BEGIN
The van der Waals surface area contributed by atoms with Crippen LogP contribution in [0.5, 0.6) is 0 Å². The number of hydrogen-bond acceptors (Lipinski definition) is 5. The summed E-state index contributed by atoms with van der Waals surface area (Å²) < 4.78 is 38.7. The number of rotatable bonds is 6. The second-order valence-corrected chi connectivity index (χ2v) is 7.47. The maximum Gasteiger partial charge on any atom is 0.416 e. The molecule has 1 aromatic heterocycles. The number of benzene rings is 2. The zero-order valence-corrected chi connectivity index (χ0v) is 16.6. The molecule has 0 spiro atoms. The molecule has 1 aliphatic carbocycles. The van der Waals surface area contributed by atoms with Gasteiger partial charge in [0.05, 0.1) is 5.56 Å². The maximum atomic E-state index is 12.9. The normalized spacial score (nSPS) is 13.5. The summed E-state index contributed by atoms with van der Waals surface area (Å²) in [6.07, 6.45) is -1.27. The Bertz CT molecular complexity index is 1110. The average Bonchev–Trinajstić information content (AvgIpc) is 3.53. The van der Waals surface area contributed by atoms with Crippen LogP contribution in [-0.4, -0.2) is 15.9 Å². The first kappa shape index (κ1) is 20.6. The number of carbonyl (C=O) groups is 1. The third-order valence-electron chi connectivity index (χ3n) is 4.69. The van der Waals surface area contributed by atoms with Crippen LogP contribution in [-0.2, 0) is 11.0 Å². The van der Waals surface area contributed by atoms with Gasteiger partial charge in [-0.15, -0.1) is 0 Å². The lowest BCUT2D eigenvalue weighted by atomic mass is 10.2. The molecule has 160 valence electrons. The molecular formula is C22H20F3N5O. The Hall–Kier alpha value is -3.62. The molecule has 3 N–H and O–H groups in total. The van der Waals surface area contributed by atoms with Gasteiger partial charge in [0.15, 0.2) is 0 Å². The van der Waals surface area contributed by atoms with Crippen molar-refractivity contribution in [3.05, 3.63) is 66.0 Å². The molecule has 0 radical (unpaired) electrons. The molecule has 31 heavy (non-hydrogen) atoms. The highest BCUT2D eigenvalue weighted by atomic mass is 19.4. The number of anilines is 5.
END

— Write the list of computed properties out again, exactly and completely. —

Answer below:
The van der Waals surface area contributed by atoms with Crippen LogP contribution in [0.5, 0.6) is 0 Å². The number of hydrogen-bond acceptors (Lipinski definition) is 5. The summed E-state index contributed by atoms with van der Waals surface area (Å²) < 4.78 is 38.7. The number of rotatable bonds is 6. The second-order valence-corrected chi connectivity index (χ2v) is 7.47. The maximum Gasteiger partial charge on any atom is 0.416 e. The molecule has 1 aromatic heterocycles. The number of benzene rings is 2. The zero-order valence-corrected chi connectivity index (χ0v) is 16.6. The molecule has 0 spiro atoms. The molecule has 1 aliphatic carbocycles. The van der Waals surface area contributed by atoms with Gasteiger partial charge in [0.05, 0.1) is 5.56 Å². The maximum atomic E-state index is 12.9. The normalized spacial score (nSPS) is 13.5. The summed E-state index contributed by atoms with van der Waals surface area (Å²) in [6.07, 6.45) is -1.27. The Bertz CT molecular complexity index is 1110. The average Bonchev–Trinajstić information content (AvgIpc) is 3.53. The van der Waals surface area contributed by atoms with Crippen LogP contribution in [-0.4, -0.2) is 15.9 Å². The first kappa shape index (κ1) is 20.6. The number of carbonyl (C=O) groups is 1. The third-order valence-electron chi connectivity index (χ3n) is 4.69. The van der Waals surface area contributed by atoms with Crippen LogP contribution in [-0.2, 0) is 11.0 Å². The van der Waals surface area contributed by atoms with Gasteiger partial charge in [-0.15, -0.1) is 0 Å². The lowest BCUT2D eigenvalue weighted by atomic mass is 10.2. The molecule has 160 valence electrons. The molecular formula is C22H20F3N5O. The Hall–Kier alpha value is -3.62. The molecule has 3 N–H and O–H groups in total. The van der Waals surface area contributed by atoms with Gasteiger partial charge in [0.15, 0.2) is 0 Å². The van der Waals surface area contributed by atoms with Crippen molar-refractivity contribution in [3.05, 3.63) is 66.0 Å². The molecule has 0 radical (unpaired) electrons. The molecule has 31 heavy (non-hydrogen) atoms. The highest BCUT2D eigenvalue weighted by atomic mass is 19.4. The number of anilines is 5.